TAPJA’s 2017 Nadel Essay Prize

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The Asia Pacific Journal of Anthropology invites the submission of papers for the 2017 Nadel Essay Prize

The Nadel Essay Prize celebrates excellence in ethnographic writing. Ethnographically-based original papers are invited on social and cultural anthropology relating to the Asia Pacific region, including Australia. This annual prize, inaugurated in 2011 to commemorate sixty years of Anthropology at the Australian National University, is named after S.F. Nadel, who was appointed Foundation Professor of Anthropology in 1951.

The Prize
The winner of the prize will be announced in February 2018. The winner will receive a prize of $250, a year?s subscription to the journal and promotion on the journal?s website.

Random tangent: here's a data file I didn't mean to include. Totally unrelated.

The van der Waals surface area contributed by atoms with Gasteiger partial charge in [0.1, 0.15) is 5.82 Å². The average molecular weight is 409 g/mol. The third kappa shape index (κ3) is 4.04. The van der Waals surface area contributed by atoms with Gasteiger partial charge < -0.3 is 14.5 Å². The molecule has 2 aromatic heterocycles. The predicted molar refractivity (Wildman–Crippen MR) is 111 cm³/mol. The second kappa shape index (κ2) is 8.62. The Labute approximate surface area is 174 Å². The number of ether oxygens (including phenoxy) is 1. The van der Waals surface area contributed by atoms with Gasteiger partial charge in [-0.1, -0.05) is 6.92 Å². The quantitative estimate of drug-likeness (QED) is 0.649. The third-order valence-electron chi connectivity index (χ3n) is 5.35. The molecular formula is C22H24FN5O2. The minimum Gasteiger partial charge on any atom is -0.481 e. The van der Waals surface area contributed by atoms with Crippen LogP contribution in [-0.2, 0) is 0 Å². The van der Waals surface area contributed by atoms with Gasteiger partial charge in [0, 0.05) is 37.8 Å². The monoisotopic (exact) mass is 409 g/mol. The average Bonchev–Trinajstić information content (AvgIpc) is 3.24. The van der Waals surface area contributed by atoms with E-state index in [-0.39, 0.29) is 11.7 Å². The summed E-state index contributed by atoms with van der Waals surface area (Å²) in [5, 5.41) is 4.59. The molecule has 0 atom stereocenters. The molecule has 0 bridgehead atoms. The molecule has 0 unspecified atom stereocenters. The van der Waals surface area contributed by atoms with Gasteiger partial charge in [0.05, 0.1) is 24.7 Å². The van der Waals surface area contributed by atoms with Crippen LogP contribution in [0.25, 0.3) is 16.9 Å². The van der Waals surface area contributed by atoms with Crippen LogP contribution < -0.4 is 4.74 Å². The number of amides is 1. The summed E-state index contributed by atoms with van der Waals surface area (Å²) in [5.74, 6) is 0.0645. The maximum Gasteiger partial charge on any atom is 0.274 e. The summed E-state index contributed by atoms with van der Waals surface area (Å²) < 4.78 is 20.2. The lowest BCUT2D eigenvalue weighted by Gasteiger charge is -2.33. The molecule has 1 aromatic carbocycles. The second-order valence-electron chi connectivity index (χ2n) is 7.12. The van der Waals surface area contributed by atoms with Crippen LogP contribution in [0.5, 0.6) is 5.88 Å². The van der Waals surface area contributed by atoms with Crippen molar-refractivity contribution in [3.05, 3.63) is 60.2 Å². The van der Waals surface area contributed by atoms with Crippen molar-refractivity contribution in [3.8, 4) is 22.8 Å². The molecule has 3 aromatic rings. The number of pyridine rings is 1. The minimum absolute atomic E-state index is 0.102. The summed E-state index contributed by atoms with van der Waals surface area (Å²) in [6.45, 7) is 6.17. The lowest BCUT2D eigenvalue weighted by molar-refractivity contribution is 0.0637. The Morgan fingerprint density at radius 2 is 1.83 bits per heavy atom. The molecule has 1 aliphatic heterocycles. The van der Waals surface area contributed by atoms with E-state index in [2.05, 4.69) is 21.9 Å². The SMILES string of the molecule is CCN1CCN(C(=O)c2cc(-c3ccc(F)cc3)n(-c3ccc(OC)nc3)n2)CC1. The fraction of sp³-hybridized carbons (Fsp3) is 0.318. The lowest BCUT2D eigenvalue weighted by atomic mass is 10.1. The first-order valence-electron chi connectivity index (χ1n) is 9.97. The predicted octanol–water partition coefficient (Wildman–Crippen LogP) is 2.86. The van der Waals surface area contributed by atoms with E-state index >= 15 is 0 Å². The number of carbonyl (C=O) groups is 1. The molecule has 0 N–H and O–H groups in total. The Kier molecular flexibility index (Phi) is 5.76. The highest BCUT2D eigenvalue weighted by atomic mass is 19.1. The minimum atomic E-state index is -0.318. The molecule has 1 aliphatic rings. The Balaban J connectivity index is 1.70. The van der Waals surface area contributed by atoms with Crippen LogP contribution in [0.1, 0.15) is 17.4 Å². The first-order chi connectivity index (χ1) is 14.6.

Submission Details
Anthropologists who have earned their doctorate within five years prior to submission are invited to submit. Ethnographically-based original papers are invited on social and cultural anthropology relating to the Asia Pacific region, including Australia. The submission should not be under consideration for publication elsewhere, and should not be submitted to any other journal until the outcome of the competition is known.
Word limit: 8000 words
Closing date for submissions: 30 November 2017
Papers must be submitted online at: http://mc.manuscriptcentral.com/rtap.  Please indicate that your submission is intended for the prize in the cover letter section.
For inquiries please contact the journal: tapja@anu.edu.au

Jury